Optimists hoped that these payments would mark the start of concerted efforts by the international community to alleviate Zambia's crippling debt, and that moves to liberalise Zambia's economy would bear fruit. However this optimism has now been tempered with more realism.
Though Zambia has taken most of the economic medicine prescribed for it, trade liberalisation has been tough on the country in the short term. Critics say that it has caused more problems than it has solved. A recent report by the World Development Movement, Zambia: Condemned to Debt
accused the IMF-backed reforms of being undemocratic and unfair and of undermining development – as well as of being counter-productive and unsuccessful. They observed, for example, that 'lowering import tariffs on used clothes from industrialised countries meant local firms could not compete. In 1991 there were over 140 textile manufacturing companies employing 34,000 people; by 2002 just 8 remained employing 4,000. Between 1991 and 1998 formal manufacturing employment fell from 75,400 to 43,320.'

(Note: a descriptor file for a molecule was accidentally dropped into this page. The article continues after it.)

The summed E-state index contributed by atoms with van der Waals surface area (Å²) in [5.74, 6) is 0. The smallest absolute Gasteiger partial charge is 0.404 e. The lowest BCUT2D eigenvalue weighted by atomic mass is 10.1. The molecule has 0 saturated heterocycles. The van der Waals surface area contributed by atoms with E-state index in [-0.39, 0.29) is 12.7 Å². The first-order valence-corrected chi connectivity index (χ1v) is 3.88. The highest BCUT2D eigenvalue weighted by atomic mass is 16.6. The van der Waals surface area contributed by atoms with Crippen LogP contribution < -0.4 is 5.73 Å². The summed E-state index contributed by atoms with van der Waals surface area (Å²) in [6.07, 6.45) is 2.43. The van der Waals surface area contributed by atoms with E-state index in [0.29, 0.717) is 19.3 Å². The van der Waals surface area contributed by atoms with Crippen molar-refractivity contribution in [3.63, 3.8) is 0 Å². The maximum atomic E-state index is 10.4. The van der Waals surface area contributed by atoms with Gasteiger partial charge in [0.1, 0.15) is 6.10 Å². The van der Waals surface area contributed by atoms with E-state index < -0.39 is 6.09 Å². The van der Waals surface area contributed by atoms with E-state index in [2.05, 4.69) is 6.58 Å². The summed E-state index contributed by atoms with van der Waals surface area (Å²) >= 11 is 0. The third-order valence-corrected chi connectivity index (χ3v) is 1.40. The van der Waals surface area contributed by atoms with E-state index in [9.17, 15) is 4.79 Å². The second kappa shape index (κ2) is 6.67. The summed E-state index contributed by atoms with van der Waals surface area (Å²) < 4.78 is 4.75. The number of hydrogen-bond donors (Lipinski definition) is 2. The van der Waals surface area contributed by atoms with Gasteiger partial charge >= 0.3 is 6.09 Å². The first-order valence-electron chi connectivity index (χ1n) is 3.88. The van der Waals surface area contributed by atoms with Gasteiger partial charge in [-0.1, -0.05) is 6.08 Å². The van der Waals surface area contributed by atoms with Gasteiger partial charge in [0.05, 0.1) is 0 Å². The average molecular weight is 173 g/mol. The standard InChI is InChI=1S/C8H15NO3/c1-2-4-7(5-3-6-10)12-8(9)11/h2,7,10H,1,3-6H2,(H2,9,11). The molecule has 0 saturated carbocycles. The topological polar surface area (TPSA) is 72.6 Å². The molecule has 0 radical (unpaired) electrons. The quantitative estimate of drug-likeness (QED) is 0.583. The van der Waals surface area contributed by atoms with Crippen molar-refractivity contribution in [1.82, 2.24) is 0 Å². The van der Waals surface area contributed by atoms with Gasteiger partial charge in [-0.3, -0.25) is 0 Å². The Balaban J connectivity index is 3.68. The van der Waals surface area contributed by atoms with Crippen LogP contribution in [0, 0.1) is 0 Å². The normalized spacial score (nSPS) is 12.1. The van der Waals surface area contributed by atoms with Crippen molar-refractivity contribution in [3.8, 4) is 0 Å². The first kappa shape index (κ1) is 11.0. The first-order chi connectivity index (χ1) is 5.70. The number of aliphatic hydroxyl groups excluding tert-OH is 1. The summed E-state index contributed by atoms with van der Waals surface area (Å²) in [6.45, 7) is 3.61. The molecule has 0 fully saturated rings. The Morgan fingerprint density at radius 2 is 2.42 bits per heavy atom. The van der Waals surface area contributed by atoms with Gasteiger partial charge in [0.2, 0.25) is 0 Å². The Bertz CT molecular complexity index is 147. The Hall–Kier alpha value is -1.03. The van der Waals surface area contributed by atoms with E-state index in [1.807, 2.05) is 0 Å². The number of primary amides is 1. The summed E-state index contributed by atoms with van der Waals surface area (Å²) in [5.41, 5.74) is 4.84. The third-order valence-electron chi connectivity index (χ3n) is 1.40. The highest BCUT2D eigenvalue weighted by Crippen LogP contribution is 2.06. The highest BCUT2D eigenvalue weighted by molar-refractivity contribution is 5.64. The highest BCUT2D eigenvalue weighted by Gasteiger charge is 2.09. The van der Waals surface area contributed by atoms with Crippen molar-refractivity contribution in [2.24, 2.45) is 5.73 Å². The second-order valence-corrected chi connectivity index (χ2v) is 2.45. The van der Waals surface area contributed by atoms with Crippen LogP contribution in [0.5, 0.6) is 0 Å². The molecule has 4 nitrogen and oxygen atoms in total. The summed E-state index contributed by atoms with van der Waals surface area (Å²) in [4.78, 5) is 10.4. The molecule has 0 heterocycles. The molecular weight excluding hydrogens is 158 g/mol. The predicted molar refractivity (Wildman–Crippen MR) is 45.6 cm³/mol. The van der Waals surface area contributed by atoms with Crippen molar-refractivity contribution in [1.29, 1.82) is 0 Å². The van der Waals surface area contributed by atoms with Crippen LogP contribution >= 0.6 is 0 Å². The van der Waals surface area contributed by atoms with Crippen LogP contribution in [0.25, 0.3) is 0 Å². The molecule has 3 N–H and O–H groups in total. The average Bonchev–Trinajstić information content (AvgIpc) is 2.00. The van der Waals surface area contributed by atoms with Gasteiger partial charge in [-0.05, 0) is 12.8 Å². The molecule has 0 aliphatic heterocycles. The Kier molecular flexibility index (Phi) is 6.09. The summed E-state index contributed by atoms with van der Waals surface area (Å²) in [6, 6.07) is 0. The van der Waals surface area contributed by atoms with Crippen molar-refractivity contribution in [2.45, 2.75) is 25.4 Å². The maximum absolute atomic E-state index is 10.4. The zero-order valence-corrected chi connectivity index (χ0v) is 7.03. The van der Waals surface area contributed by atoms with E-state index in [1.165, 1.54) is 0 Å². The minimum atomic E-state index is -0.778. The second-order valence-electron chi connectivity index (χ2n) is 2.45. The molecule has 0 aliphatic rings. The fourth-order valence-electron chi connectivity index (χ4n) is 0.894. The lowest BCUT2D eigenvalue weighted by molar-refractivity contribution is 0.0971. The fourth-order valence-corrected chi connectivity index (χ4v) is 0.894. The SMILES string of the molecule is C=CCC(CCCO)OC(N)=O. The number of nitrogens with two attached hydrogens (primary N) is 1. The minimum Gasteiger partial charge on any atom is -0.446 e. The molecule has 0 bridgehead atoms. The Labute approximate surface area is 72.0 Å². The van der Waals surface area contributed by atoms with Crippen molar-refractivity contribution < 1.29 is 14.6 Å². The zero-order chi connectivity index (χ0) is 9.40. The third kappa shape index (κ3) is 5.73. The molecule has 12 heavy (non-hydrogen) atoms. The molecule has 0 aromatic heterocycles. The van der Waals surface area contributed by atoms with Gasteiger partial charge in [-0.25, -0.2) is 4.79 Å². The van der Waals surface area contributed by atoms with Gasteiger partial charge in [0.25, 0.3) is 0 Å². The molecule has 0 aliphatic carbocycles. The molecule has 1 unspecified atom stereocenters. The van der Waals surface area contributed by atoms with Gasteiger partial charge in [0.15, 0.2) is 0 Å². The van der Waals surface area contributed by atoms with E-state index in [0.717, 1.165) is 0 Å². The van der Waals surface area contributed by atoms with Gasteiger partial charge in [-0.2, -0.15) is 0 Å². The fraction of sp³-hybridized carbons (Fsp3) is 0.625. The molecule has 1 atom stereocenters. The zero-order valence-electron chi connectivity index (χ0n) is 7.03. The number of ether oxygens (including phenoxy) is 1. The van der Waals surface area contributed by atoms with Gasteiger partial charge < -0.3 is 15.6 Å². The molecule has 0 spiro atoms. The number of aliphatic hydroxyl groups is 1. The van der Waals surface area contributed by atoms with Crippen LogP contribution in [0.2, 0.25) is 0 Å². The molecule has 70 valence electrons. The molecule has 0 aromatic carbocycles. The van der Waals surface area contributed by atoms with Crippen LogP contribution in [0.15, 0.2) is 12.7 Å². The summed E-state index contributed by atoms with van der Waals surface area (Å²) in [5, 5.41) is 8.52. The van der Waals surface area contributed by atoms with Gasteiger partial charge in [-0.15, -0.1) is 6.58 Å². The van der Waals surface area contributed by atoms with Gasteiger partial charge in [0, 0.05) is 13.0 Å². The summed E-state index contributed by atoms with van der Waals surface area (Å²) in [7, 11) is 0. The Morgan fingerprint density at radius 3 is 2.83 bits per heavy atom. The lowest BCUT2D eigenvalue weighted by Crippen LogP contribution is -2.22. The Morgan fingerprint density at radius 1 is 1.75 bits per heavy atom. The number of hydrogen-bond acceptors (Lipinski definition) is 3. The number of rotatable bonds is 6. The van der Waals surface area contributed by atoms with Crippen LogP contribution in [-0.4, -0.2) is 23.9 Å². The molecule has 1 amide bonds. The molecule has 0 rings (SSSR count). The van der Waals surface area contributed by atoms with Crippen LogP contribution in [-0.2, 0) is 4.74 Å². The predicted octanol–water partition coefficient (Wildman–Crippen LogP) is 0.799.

In 2003 the donors' 'Balance of Payment support' was frozen, on account of the country's weak fiscal management and inability to institute a new Poverty Reduction and Growth Facility strategy (PRGF) proposed by the IMF. Successful implementation of this PRGF strategy is one of the crucial milestone indicators needed by the IMF and World Bank before Zambia can reach the 'completion point' under the HIPC initiative, and thus trigger a massive $3.8bn in debt relief. Meanwhile, Zambia's external debt stood at about $6.5bn at the start of 2004 – and the repayments continue to cripple the economy.
Structure of the economy
Zambia relies on its mining sector for the vast majority of its export earnings and about 15% of its GDP. Its other industries are small. They include construction, chemicals, textiles and fertiliser production.
Agriculture accounts for only 22% of Zambia's GDP, but around 85% of its workforce. Tourism remains tiny as yet, but is growing steadily and holds tremendous potential for the long term.
Zambia's high, well-watered plateau means that it has about 40% of southern Africa's water resources. Hydro-electric schemes, which provide most of the country's power, make it self-sufficient in energy. Zambia already exports power to neighbouring countries.